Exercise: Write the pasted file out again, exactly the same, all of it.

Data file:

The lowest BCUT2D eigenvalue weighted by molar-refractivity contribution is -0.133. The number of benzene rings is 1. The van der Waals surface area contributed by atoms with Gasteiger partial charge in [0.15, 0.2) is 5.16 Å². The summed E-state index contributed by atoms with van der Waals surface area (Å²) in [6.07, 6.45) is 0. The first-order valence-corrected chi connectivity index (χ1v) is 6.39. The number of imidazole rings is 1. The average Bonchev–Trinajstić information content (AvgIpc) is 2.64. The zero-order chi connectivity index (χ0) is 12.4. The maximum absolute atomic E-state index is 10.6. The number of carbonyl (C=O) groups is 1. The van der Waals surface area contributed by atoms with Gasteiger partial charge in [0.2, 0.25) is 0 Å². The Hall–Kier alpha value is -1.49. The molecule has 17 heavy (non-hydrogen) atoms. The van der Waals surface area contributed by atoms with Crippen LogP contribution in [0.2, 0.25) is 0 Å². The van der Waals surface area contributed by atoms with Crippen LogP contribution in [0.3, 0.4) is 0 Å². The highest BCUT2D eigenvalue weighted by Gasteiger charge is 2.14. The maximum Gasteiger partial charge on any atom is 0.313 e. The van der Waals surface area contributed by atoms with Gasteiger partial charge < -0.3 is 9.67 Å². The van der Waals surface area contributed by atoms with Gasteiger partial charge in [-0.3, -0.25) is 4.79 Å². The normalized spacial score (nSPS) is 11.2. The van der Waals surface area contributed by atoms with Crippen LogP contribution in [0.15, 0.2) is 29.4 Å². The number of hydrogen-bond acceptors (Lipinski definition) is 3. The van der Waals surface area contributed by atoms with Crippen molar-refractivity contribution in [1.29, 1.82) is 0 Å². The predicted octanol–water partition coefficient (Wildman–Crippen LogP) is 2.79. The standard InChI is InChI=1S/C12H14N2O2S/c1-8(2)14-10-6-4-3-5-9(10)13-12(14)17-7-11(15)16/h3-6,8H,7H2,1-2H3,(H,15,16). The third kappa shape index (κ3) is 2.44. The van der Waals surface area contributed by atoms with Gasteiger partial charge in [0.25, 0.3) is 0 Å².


The lowest BCUT2D eigenvalue weighted by molar-refractivity contribution is -0.133. The number of benzene rings is 1. The van der Waals surface area contributed by atoms with Gasteiger partial charge in [0.15, 0.2) is 5.16 Å². The summed E-state index contributed by atoms with van der Waals surface area (Å²) in [6.07, 6.45) is 0. The first-order valence-corrected chi connectivity index (χ1v) is 6.39. The number of imidazole rings is 1. The average Bonchev–Trinajstić information content (AvgIpc) is 2.64. The zero-order chi connectivity index (χ0) is 12.4. The maximum absolute atomic E-state index is 10.6. The number of carbonyl (C=O) groups is 1. The van der Waals surface area contributed by atoms with Gasteiger partial charge in [0.2, 0.25) is 0 Å². The Hall–Kier alpha value is -1.49. The molecule has 17 heavy (non-hydrogen) atoms. The van der Waals surface area contributed by atoms with Crippen LogP contribution in [0.2, 0.25) is 0 Å². The van der Waals surface area contributed by atoms with Crippen LogP contribution in [0.3, 0.4) is 0 Å². The highest BCUT2D eigenvalue weighted by Gasteiger charge is 2.14. The maximum Gasteiger partial charge on any atom is 0.313 e. The van der Waals surface area contributed by atoms with Gasteiger partial charge < -0.3 is 9.67 Å². The van der Waals surface area contributed by atoms with Gasteiger partial charge in [-0.3, -0.25) is 4.79 Å². The normalized spacial score (nSPS) is 11.2. The van der Waals surface area contributed by atoms with Crippen LogP contribution in [0.15, 0.2) is 29.4 Å². The number of hydrogen-bond acceptors (Lipinski definition) is 3. The van der Waals surface area contributed by atoms with Crippen molar-refractivity contribution in [1.29, 1.82) is 0 Å². The predicted octanol–water partition coefficient (Wildman–Crippen LogP) is 2.79. The standard InChI is InChI=1S/C12H14N2O2S/c1-8(2)14-10-6-4-3-5-9(10)13-12(14)17-7-11(15)16/h3-6,8H,7H2,1-2H3,(H,15,16). The third kappa shape index (κ3) is 2.44. The van der Waals surface area contributed by atoms with Gasteiger partial charge in [0.25, 0.3) is 0 Å².